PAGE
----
4. Often relatives get tired of helping her out, time after time, giving her a place to stay, etc. They no longer are willing to be resources upon which she can rely.
5. Having no one to talk to, they often don’t even see themselves as battered women. They may realize they have problems, but they don’t identify the battering as being the main problem. Some don’t know they have the right to not be beaten.
6. Some women believe that outsiders should not be involved in the affairs of a family.  

 Low Self-Esteem 

 1. Learned helplessness often explains a battered woman’s inability to act on her own behalf. She learns that her behavior has no effect on the outcome of a situation, since she is repeatedly abused no matter how hard she tries to be a ‘good’ partner or what she does to prevent the violence. She begins to believe what he says about her being incompetent and unable to function on her own.
2. Severely depressed people cannot take action.
3. Often he is violent only with her and she therefore concludes that it must be something wrong with her. She often accepts his reasoning that she “deserved” the punishment or that he was just too drunk to know what he was doing.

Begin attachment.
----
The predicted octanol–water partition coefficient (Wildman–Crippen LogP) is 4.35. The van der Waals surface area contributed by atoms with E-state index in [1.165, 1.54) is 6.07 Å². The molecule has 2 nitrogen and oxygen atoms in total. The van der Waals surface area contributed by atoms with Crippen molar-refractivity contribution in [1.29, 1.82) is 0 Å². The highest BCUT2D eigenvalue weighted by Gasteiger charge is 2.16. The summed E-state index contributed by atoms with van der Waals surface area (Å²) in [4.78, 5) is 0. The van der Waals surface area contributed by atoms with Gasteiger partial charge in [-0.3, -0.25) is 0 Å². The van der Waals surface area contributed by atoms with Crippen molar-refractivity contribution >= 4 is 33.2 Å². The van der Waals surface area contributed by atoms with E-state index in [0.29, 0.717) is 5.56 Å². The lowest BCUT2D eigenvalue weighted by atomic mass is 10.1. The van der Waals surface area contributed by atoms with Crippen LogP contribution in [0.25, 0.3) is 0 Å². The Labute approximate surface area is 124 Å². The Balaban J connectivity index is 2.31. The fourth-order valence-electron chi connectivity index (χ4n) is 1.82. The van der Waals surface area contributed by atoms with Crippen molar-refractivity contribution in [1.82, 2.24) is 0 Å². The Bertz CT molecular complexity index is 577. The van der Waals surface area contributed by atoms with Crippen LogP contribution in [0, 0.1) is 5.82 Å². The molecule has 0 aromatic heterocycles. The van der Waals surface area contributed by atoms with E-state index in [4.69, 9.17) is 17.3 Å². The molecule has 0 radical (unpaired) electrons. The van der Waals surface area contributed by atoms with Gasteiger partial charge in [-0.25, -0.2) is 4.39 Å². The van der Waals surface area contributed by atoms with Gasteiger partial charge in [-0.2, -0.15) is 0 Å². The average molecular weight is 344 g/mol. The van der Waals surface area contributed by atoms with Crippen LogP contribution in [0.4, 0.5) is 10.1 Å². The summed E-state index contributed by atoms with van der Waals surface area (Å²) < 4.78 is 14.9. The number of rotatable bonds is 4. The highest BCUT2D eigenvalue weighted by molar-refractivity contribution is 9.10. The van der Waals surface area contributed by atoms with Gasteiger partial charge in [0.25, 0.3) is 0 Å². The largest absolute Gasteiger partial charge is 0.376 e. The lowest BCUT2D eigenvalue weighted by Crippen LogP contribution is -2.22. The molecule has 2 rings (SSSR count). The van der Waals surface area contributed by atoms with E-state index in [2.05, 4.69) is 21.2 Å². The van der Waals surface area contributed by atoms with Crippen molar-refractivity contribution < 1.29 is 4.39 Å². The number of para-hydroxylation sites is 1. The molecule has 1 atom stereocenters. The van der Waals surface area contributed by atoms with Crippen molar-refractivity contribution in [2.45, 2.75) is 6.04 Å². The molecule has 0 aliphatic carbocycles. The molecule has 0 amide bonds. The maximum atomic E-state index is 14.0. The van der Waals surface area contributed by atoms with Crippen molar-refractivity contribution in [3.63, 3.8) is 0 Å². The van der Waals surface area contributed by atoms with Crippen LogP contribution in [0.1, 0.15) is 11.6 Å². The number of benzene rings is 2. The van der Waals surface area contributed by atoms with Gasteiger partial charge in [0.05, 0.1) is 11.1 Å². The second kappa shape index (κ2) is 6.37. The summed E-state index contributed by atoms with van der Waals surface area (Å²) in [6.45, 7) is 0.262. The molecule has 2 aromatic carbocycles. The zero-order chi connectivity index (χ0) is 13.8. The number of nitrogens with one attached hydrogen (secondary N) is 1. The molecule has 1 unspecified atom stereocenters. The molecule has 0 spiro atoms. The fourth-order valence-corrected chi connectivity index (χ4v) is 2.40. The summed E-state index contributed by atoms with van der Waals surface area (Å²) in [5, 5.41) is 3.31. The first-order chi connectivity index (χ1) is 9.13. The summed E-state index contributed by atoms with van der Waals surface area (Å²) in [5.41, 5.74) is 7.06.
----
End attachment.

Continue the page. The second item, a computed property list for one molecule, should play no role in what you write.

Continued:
4. Some women believe that if they would improve or stop making mistakes, that the battering would stop. They stay because of guilt.
5. Social stigma . . . because others can’t understand why any self-respecting woman would stay in that situation, she may be embarrassed to admit it.
6. She believes she has no power to change her situation.  

 Beliefs About Marriage 

 1. Religious and cultural beliefs, or the eyes of society demand that she maintain the facade of a good marriage.
2. Often she stays for the sake of the “children needing a father.”
3. She may believe that battering is a part of every marriage.
4. Many women are raised to believe in the all-importance of a good relationship with a man, and that good relationships are their responsibility, not his.  

 Her Beliefs About Men  

1. She often still loves him and is emotionally dependent.
2. She believes him to be all-powerful and able to find her anywhere.
3. Many of her fears and beliefs about him are based in reality since some of the violence exhibited by these men is lethal.
4. Often, motivated by pity and compassion, she feels she is the only one who can help him overcome his problem.  

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 Children Living with Domestic Violence 

 When we think of domestic violence, we tend to think of adult women as the victims of their husbands or boyfriends. However, children are frequently present in households in which domestic is taking place, and are aware of what’s going on, even if they don’t witness it directly. Here are some examples of ways that partner abuse can affect children and teenagers:  

Accepting violence as a way to deal with problems
Several small children were “playing house.” One little girl, playing “the mommy,” accidentally dropped the toy dishes that she was carrying over to her friends. The other little girl turned to the boy who was playing “the daddy” and said, “you better smack her because now your dinner’s ruined.”